India today made a beginning towards joining the list of countries to have live video streaming of court proceedings.
The Supreme Court on Wednesday, September 26, allowed live streaming of court proceedings in cases of constitutional importance and public interest that are heard in the court of the Chief Justice of India.
A three-judge bench headed by Chief Justice Dipak Misra and comprising Justices AM Khanwilkar and DY Chandrachud said that the public had a right to know what happens inside the courtroom. Holding that this would promote transparency in the judiciary, the top court said, “Sunlight is the best disinfectant.”
The apex court ruled that such an exercise will enhance transparency and allow common citizens and litigants who cannot be present in the courtroom to know, in real time, the exact developments that have taken place in cases of public interest.
Welcoming the court’s decision, senior advocate Indira Jaising, a petitioner in the case, called it ‘the biggest reform of the century’.
The SC bench said, “Rules have to be followed for this. Live streaming of court proceedings will bring accountability in the judicial system.”
Earlier in July, while hearing a bunch of petitions, Chief Justice Deepak Misra had said, “The concept of access to justice can be stretched through live streaming. Litigants are entitled to know how their cases are dealt with. Litigants will also know how his or her lawyer is presenting the case.”
The Chief Justice however, had a word of caution for sensitive rape trials or matrimonial cases. The court had also said live streaming of proceedings “will help students to learn.”
The verdict was passed on a batch of petitions, including those filed by senior advocate Indira Jaising, law student Swapnil Tripathi and NGO ‘Centre For Accountability and Systemic Change’ on the issue.
Jaising had sought live streaming of cases of national and constitutional importance that are heard in the court of the Chief Justice of India or by a Constitution Bench. She said citizens have the right to information and matters of constitutional and national importance can be live streamed. In western countries, she said, this system was in place and live streaming of court proceedings, including that of the International Court of Justice, are available on YouTube.
Tripathi on the other hand had challenged the bar imposed on law interns entering court rooms on miscellaneous days.
The government had backed the live streaming of trials and said it can be extended to other courts depending on the success of the pilot project.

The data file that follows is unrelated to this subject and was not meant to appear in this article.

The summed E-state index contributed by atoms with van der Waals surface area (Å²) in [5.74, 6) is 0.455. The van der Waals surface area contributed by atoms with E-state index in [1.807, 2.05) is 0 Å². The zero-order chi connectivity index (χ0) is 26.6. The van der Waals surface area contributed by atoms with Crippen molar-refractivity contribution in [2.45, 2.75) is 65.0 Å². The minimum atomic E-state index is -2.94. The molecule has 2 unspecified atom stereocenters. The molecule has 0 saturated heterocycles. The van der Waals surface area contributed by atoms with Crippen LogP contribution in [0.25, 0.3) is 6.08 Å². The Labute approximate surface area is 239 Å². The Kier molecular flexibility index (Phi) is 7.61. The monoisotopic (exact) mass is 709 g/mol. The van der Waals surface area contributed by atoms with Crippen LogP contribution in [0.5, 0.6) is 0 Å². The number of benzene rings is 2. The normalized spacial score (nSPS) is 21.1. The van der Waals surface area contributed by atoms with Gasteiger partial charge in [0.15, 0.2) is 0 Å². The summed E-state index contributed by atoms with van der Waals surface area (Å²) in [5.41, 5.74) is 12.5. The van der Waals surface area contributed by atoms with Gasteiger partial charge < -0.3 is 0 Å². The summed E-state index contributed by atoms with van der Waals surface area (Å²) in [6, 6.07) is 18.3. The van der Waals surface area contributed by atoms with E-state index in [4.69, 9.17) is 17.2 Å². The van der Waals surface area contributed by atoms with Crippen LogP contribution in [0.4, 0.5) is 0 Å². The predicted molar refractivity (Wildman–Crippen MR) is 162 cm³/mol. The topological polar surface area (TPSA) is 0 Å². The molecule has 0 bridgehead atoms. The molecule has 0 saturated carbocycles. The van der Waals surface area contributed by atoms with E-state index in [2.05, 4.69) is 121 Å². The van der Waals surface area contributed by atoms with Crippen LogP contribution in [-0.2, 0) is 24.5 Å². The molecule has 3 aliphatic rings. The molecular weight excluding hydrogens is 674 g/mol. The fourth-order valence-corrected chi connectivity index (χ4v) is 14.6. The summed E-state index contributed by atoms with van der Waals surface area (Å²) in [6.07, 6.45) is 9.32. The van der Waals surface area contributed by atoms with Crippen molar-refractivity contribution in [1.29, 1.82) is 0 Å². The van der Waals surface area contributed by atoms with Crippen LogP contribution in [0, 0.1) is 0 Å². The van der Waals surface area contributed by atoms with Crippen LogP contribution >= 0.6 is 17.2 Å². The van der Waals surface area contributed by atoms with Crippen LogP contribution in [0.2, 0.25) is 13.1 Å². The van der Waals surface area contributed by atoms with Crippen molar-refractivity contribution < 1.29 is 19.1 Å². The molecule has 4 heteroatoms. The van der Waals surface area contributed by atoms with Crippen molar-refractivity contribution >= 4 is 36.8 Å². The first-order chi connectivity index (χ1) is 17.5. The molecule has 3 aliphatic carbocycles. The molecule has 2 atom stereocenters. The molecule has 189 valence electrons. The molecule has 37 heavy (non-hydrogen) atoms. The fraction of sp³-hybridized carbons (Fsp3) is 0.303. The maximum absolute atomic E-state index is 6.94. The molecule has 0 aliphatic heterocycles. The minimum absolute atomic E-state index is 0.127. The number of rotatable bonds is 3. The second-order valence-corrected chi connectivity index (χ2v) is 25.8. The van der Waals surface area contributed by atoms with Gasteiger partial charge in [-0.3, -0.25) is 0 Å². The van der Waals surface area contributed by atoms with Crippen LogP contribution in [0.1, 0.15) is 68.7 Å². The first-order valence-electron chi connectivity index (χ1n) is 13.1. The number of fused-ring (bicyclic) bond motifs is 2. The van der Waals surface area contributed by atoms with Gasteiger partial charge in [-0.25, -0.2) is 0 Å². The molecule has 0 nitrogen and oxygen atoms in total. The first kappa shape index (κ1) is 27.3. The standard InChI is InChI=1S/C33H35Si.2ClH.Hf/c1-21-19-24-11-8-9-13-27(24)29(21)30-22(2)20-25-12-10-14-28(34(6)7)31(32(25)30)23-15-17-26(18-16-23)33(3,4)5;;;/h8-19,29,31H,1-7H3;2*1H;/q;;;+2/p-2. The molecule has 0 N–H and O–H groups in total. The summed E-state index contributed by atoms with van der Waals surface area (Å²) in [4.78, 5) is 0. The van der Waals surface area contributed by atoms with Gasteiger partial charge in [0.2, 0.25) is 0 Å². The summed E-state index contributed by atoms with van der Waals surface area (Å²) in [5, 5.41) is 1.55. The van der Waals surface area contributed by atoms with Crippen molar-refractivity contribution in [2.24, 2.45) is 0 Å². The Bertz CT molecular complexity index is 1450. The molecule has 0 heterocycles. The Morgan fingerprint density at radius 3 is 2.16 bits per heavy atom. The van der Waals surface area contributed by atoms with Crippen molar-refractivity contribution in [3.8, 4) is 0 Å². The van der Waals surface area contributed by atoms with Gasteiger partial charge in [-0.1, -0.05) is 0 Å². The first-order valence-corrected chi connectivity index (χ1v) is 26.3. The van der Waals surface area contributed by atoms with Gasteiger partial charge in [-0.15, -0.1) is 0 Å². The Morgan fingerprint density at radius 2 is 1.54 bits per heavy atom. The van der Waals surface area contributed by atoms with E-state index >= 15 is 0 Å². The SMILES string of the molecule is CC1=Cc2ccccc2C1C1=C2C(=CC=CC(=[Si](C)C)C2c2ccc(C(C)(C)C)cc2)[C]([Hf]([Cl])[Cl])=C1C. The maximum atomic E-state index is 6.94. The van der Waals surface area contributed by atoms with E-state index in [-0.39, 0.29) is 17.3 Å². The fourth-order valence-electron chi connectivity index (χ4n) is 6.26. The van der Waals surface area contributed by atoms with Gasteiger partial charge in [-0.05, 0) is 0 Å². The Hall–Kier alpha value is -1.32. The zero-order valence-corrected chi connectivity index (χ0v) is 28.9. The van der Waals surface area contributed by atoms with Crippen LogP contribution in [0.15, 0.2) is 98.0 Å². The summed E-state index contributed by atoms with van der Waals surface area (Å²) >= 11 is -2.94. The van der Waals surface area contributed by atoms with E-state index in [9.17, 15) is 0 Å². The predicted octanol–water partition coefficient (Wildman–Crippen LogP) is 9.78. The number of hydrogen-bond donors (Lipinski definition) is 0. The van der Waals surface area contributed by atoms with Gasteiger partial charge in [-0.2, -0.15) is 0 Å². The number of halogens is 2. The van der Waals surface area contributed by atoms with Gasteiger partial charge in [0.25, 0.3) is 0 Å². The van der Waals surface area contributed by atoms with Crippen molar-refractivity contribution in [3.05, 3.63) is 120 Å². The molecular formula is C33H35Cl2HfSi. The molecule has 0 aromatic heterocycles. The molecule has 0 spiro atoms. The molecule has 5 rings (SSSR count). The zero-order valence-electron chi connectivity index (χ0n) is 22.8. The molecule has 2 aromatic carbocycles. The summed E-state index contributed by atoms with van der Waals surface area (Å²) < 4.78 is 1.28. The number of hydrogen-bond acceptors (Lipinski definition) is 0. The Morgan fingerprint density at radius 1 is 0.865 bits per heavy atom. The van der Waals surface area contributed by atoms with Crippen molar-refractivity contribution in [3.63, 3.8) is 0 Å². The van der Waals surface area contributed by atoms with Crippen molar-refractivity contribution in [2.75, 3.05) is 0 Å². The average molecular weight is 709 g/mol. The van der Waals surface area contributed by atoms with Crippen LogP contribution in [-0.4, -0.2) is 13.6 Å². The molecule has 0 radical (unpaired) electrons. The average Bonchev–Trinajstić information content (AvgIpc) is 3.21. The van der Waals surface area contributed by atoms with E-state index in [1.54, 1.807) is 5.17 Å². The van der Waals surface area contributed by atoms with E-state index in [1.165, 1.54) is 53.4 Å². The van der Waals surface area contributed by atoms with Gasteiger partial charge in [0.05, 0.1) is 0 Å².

The Centre has also suggested setting up of a media room where litigants, law interns, lawyers and other visitors can watch the live feed, saying that would help reduce the congestion in the courtroom and corridors. The affidavit also wants special measures to be put in place for differently-abled.
However, the Centre cautioned that the exercise must not be permitted in matrimonial cases, matters involving interests of juveniles or protection and safety of the private life of young offenders and cases involving national security.
Attorney General K K Venugopal said that in some situation, it will have to be disallowed to ensure privacy and security of victims, witnesses or defendants and also in rape cases and in matters where it may provoke communal sentiments.
The bench had asked Attorney General KK Venugopal to assist the court in deciding on the petitions. It had also directed Tripathi to submit suggestions to the Attorney General regarding creation of a live-streaming room in the apex court premises exclusively for law interns and law students.
On Wednesday, the bench gave two concurring verdicts, written by Justices Khanwilkar and Chandrachud respectively which allowed live streaming of the proceedings as demanded by the petitioners and directed the centre to frame necessary rules for the purpose.
It may be recalled that during the proceedings in the case, Attorney General KK Venugopal had informed the court that the Centre was in favour of live streaming of case proceedings except in cases related to rape, matrimonial disputes and those that concern sensitive issues that could adversely impact the parties in a case. Venugopal had also submitted a set of guidelines for implementing the pilot project in the Chief Justice’s Court for Constitutional cases.
During the course of the hearing, the Bench had agreed with the petitioners, stating at one point that live streaming “was the need of the hour” not only for decongesting the courtrooms, but also to fully implement the idea of an “open court”.
The issue of misreporting of court proceedings by the media had also been highlighted by the bench, particularly by Justice Chandrachud, who on Wednesday said in his concurring verdict that “sunlight is the best disinfectant” and live-streaming would help in ensuring transparency.